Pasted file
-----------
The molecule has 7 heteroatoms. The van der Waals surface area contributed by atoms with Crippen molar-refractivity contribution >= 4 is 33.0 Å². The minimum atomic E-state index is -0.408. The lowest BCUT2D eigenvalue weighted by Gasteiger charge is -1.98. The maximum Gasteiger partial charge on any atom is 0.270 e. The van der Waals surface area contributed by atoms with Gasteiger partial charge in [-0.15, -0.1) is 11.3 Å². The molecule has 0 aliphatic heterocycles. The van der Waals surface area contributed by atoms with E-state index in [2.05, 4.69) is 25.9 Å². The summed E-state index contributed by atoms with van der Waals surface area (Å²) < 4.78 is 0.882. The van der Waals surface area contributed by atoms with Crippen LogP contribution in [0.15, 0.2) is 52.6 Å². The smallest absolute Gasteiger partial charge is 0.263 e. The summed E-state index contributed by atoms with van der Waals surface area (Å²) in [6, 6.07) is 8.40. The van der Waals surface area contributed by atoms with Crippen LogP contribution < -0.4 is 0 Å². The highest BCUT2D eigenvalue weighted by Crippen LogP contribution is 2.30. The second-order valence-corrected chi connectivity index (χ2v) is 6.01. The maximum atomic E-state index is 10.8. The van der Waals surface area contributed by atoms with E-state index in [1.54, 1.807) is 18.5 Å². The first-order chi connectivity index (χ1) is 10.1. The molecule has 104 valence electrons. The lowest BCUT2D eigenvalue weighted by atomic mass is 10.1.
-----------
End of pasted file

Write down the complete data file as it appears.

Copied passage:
The molecule has 7 heteroatoms. The van der Waals surface area contributed by atoms with Crippen molar-refractivity contribution >= 4 is 33.0 Å². The minimum atomic E-state index is -0.408. The lowest BCUT2D eigenvalue weighted by Gasteiger charge is -1.98. The maximum Gasteiger partial charge on any atom is 0.270 e. The van der Waals surface area contributed by atoms with Gasteiger partial charge in [-0.15, -0.1) is 11.3 Å². The molecule has 0 aliphatic heterocycles. The van der Waals surface area contributed by atoms with E-state index in [2.05, 4.69) is 25.9 Å². The summed E-state index contributed by atoms with van der Waals surface area (Å²) < 4.78 is 0.882. The van der Waals surface area contributed by atoms with Crippen LogP contribution in [0.15, 0.2) is 52.6 Å². The smallest absolute Gasteiger partial charge is 0.263 e. The summed E-state index contributed by atoms with van der Waals surface area (Å²) in [6, 6.07) is 8.40. The van der Waals surface area contributed by atoms with Crippen LogP contribution < -0.4 is 0 Å². The highest BCUT2D eigenvalue weighted by Crippen LogP contribution is 2.30. The second-order valence-corrected chi connectivity index (χ2v) is 6.01. The maximum atomic E-state index is 10.8. The van der Waals surface area contributed by atoms with E-state index in [1.54, 1.807) is 18.5 Å². The first-order chi connectivity index (χ1) is 10.1. The molecule has 104 valence electrons. The lowest BCUT2D eigenvalue weighted by atomic mass is 10.1.